EU-Armenia relations saw progress on several agreements in 2014, while Armenia continued its democratic transition, though some issues of human rights and rule of law remain to be dealt with, according to the 2014 ENP Country Progress Report released on March 25.
The report on Armenia underlines key main developments and reform efforts in 2014 and makes recommendations for the year to come.
The EU and Armenia have reconfirmed their commitment to further develop and strengthen their cooperation in areas of mutual interest within the Eastern Partnership framework. The EU and Armenia have recently successfully completed their joint scoping exercise for a future legal agreement compatible with Armenia’s new international obligations after the country became a member of the Eurasian Economic Union. This will enable both sides to launch soon negotiations on a new EU-Armenia overarching agreement once the respective negotiating mandates have been approved.
In 2014 Armenia advanced on several bilateral agreements: The EU-Armenia Visa-Facilitation and Readmission Agreements entered into force in January 2014 and since March 2014, Armenia can participate in EU programs and agencies.
Armenia continued its democratic transition process, in particular with regard to constitutional reform. Certain human rights issues, fundamental freedoms and rule of law issues remained to be dealt with. Armenia developed legislation in several areas that is in line with EU rules and standards or international requirements. Such legislation often remained to be adopted and implemented. Related reforms were developed but not put in practice. The lack of trust in the judicial system persisted. The fight against corruption remained a key issue. Progress was noted with regard to the right of free legal aid.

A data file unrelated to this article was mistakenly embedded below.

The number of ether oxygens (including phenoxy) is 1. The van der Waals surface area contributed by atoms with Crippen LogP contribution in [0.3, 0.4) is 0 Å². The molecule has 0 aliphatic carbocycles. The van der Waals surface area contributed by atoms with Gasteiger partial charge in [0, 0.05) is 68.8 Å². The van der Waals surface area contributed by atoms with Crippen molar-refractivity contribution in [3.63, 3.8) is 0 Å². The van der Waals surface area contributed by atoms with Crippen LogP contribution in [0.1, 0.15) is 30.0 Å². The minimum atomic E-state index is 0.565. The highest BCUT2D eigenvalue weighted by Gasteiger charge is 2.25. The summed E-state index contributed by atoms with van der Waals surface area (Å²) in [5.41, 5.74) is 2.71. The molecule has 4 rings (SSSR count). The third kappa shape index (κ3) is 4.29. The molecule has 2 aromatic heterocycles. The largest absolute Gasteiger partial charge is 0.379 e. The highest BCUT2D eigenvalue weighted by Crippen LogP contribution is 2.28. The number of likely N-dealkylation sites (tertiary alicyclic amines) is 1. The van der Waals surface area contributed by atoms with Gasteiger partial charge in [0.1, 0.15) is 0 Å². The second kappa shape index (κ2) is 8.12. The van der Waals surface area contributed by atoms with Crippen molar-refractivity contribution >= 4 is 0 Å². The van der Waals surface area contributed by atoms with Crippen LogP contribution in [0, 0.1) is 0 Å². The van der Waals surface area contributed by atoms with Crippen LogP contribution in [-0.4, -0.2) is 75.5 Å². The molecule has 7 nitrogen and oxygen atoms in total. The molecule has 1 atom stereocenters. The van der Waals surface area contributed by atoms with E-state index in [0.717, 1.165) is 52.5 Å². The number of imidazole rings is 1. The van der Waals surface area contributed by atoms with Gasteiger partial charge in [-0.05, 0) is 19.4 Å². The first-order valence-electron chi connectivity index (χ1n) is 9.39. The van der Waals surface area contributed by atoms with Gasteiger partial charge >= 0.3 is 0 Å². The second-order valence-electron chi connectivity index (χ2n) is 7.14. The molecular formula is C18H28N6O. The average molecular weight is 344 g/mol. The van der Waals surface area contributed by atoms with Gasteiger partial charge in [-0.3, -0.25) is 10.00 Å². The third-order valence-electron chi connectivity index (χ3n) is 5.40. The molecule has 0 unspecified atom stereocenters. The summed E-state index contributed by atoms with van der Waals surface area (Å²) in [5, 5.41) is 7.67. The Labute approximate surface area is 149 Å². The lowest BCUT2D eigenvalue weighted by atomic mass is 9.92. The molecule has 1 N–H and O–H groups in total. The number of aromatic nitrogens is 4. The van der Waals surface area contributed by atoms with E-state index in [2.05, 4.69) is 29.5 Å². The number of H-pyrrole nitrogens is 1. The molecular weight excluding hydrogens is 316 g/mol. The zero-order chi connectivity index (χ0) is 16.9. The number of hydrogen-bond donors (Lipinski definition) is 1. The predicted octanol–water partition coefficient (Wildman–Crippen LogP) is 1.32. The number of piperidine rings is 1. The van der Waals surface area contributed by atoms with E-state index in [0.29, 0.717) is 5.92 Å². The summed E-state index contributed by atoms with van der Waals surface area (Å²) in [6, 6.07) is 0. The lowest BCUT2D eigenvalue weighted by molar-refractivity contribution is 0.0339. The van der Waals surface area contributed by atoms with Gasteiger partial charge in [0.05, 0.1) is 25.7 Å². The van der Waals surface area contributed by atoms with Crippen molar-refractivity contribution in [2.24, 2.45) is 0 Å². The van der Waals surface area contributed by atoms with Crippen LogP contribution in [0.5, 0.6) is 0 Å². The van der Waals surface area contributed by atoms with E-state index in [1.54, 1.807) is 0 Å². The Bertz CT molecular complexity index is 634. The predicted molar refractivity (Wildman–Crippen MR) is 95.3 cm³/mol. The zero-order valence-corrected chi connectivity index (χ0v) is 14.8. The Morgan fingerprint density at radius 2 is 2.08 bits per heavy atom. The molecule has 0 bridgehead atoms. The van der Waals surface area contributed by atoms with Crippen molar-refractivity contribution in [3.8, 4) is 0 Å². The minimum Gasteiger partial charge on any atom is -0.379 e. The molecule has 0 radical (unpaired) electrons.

Armenia continued to implement sound macroeconomic policies, such as with regard to poverty reduction and social cohesion. Economic activity continued to decelerate in 2014. Reforms in the tax administration continued. More efforts to diversify the economy are recommendable.
The European Commission received Armenia’s stress test on the Medzamor nuclear power plant. The test will be reviewed in 2015. This procedure is in line with EU nuclear safety requirements.
2014 marked the 20th anniversary of the 1994 ceasefire agreement in relation to the Nagorno-Karabakh conflict against the background of a continued stalemate. The security situation on the ground remained a matter of serious concern amid unprecedented incidents and casualties since 1994, as well as rise in confrontational rhetoric and a continued arms race.
On the basis of the Country Progress Report, several actions are recommended to Armenia for the year to come, amongst others:
- initiating the amendment of the electoral legislation in accordance with OSCE/ODIHR recommendations in due time before the parliamentary elections in 2017;
- adopting and implementing comprehensive anti-discrimination legislation;
- investigating the cases of attacks and intimidation of human rights defenders and ensuring effective law enforcement, including in cases relating to the deaths that occurred during the clashes of March 2008 and the allegations of ill-treatment in police custody and violation of due process;
- Intensifying the reform of the judiciary and law enforcement and implementing the related reform agenda; continuing public administration reform, intensifying the prevention of and the fight against corruption;
- stepping up efforts towards a comprehensive peace settlement in accordance with the commitments undertaken within the Minsk Group; refraining from actions and statements that could heighten tension and undermine the peace process;
- progressing in regulatory approximation with international trade-related laws and standards in order to achieve the objective of diversifying Armenian exports with commodities of higher value added;